Basil II doomed Byzantine Empire?

Oct 2011
482
Croatia
Reading this, on page 12 it is stated that dissafection of Armenian nobles who were forcibly settled in Anatolia that was to blame for its swift loss to Seljuks. If I recall it correctly, however, it was precisely Basil II who absorbed Armenian border states, which had long helped protect Roman border, and also forced resettlement. He also promulgated policies which caused dissatisfaction among Anatolian landowning elite, though that assertion is questionable, as it is possible his novels were actually aimed against rich people from the capital and coastal areas who were attempting to buy military lands.

Indirectly, his and previous Emperors' successes meant that the Empire relied increasingly on full-time professional army, which also led to centralization of power in general. This meant that, if an Emperor was incompetent, the entire Empire was in danger - whereas with thematic system, the Empire could keep chugging on until somebody better came. Secondly, it also meant that the emperors after Basil II saw little need to protect the thematic landowning soldier from magnates' depredations; thus it could be said that the Empire became a victim of its own success (as indeed happens very often throgh history).

However, I also found here a theory that decline of the Empire was a result of Medieval Warm Period, which caused a decline in the agriculture of Asia Minor, and that Basil II attempted expansion was to adress that concern. This theory actually makes sense, and I recall reading something similar to that effect; are there any good works covering it?
 
  • Like
Reactions: Futurist
Oct 2019
5
Athens
Basil II doomed the empire by not producing an heir or at least designating a capable one.
Yes, he stripped the empire off of a pool of skilled generals who came from the Anatolian aristocracy. But who wouldn’t if these people had rebelled against him multiple times.
Emperor Constantine Monomachos was actually the emperor who led the empire into its furthest eastern expansion in Armenia. His ,was the mistake of bringing the empire into direct contact with the Turk nomads and the Seljuks.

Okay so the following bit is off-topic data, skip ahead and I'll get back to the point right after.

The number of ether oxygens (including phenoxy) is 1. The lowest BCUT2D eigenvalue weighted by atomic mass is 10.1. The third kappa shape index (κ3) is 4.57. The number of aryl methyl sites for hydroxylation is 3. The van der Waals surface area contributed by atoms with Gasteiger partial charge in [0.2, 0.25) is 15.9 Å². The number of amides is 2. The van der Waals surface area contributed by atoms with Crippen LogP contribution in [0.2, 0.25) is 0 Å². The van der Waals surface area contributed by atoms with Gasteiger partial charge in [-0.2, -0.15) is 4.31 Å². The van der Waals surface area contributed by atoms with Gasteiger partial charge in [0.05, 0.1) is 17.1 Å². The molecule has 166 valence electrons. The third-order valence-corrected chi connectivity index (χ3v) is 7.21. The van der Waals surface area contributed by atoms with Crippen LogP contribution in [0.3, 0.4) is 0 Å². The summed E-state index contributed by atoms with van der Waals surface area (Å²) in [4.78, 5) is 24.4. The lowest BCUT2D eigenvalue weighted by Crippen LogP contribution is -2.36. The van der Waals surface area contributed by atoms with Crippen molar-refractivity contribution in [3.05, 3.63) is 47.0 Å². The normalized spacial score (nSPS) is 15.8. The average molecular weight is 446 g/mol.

• Like
Reactions: Futurist and Picard

Kirialax

Ad Honorem
Dec 2009
4,899
Blachernai
Reading this, on page 12 it is stated that dissafection of Armenian nobles who were forcibly settled in Anatolia that was to blame for its swift loss to Seljuks. If I recall it correctly, however, it was precisely Basil II who absorbed Armenian border states, which had long helped protect Roman border, and also forced resettlement. He also promulgated policies which caused dissatisfaction among Anatolian landowning elite, though that assertion is questionable, as it is possible his novels were actually aimed against rich people from the capital and coastal areas who were attempting to buy military lands.

Indirectly, his and previous Emperors' successes meant that the Empire relied increasingly on full-time professional army, which also led to centralization of power in general. This meant that, if an Emperor was incompetent, the entire Empire was in danger - whereas with thematic system, the Empire could keep chugging on until somebody better came. Secondly, it also meant that the emperors after Basil II saw little need to protect the thematic landowning soldier from magnates' depredations; thus it could be said that the Empire became a victim of its own success (as indeed happens very often throgh history).
This narrative has too much of Psellos in it for my taste, in which individuals dictate the empire's fortunes. From the perspective of Constantinople in the 1040s or so, there was no need for the troops from the themata - the tagmatic and doukate soldiers were an effective, well-oiled machine. No one could have predicted the sudden arrival of three dynamic enemies nearly all at once, and even in the thematic heydey of the eighth and ninth centuries, fighting on two frontiers was very difficult. That the empire of the late eleventh managed to beat off all three without being completely destroyed is testament to its internal structures perhaps being more intact than we have typically given it credit for. That said, the combination of the Normans, Turks, and Pechenegs came very close to knocking the whole thing over, but they didn't.

However, I also found here a theory that decline of the Empire was a result of Medieval Warm Period, which caused a decline in the agriculture of Asia Minor, and that Basil II attempted expansion was to adress that concern. This theory actually makes sense, and I recall reading something similar to that effect; are there any good works covering it?
I'm afraid that I simply cannot agree with that. The economic and archaeological evidence for Asia Minor is unequivocal: the eleventh and twelfth centuries were a boom time in Asia Minor for Byzantium, and it continued well into the thirteenth. Part of the fiscal crisis that comes around by the later eleventh century is due in part to the quantity of available coinage being insufficient to match the number of people who wish to use it. Demography and economic activity were on an upswing. Harvey's study on this period doesn't use much environmental data (it was published in 1990) but it holds up today. The medieval warm period benefited Byzantium just as it did the west.